Closeup of an ad from 1955 for Cashmere Bouquet soap
(See the complete ad below)

The quote is from Louis Kronenberger, a writer, and editor of many books on the theater, in his 1955 book Company Manners: a Cultural Inquiry into American Life. He wrote his book around the same year as the beauty ad below appeared. Some advertising copy from the ad:
"It's such wholesome beauty care for my dry skin! I never knew any soap could do so much so gently until Candy taught me to beauty-wash twice very day with mild Cashmere Bouquet, I just cream that fluffy, fragrant lather over my face with my fingertips. It leaves my skin looking wonderful - smoother, softer, with a lovely, fresh glow."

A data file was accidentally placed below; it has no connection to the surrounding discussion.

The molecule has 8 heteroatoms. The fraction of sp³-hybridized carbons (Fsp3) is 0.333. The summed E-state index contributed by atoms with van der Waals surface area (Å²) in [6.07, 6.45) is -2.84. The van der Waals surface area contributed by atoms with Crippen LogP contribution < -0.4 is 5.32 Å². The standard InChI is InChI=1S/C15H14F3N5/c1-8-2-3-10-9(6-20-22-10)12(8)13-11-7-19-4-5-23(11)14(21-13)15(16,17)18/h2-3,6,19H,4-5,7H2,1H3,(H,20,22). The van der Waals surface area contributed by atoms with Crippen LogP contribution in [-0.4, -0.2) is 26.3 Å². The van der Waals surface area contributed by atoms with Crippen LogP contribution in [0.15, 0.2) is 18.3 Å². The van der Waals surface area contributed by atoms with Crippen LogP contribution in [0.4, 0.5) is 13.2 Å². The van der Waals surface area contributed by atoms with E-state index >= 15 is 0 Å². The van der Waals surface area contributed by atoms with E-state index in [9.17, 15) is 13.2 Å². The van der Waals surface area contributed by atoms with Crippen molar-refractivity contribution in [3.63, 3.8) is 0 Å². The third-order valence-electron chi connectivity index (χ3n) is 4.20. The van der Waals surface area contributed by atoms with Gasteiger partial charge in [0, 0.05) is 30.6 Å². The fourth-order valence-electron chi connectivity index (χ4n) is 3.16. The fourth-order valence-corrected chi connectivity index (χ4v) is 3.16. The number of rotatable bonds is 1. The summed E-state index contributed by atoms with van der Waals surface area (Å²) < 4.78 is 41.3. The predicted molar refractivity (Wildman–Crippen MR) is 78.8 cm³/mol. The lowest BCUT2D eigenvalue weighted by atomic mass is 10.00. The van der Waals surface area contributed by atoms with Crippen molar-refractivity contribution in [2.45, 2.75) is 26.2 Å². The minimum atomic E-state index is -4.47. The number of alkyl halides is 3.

A Cashmere Bouquet Soap advertisement, 
featuring Candy Jones and Joan Fetherston.
(Click to enlarge)

Advertisement from 1955 swiped from Found in Mom's Basement>>

He came spreading God's word

He said he was a preacher man.

His name was Abdul Karim, and he arrived on an isolated island in Kenya in 2000. The Kenyan government didn't have much of a presence, and there were very few services. There was no piped water or an electric grid, for instance.

But Mr. Karim, a soft-spoken and generous man, was an Islamic missionary spreading God's word. He helped renovate a mosque, taught at a religious school, and set up two soccer teams. He eventually married a local girl from a prominent family.